This study showed progress in China toward this goal. According to a previous study with a sample of 7,072 participants aged ≥60 years in 6 PLADs during 2007–2011, a peak of 93.1% of dementia patients were undetected (2). An explanation for the recent decline to 85.8% found in this study may be due to general improvements of socioeconomic conditions and health services, such as medical insurance coverage, the establishment of memory clinics, and the increased education level of the public.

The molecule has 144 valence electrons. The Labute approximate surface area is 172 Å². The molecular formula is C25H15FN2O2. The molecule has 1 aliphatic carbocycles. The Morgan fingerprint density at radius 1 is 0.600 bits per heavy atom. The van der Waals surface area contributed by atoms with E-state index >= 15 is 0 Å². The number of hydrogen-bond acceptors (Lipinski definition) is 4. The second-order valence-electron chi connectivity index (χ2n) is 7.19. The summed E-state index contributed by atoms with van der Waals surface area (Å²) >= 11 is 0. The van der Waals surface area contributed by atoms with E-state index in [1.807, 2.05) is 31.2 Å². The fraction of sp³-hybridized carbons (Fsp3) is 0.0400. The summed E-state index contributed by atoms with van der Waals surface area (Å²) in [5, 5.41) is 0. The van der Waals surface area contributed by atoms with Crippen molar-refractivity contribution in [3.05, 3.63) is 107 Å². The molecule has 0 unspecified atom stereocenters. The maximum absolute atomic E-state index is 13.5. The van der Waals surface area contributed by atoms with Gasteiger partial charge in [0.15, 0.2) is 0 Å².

This study found that an increased risk of having undetected dementia was strongly associated with low socioeconomic factors such as residing in rural areas, having lower levels of education, and being windowed, which was consistent with previous studies (2,11) and may be due to the lack of healthcare, poor health awareness, and health insurance coverage. This study also found that women had a higher proportion of undetected dementia than men, which is consistent with a previous study in China but was different from the US (11). Gaps still existed in dementia diagnosis in rural and urban areas with 93.5% of patients being undetected in rural areas and 77.5% being undetected in urban. This might be due to rural elderly residents having lower awareness and worse medical conditions when compared to urban residents or due to the higher prevalence of dementia in rural areas than in urban areas (13). This study also found that in urban areas, the proportion of undetected dementia increased with age before 75 years but decreased with age after 75 years. People with dementia before the age of 75 may have mild symptoms, which is considered normal aging, or, because of stigma, they might not want a dementia diagnosis while they can live without help.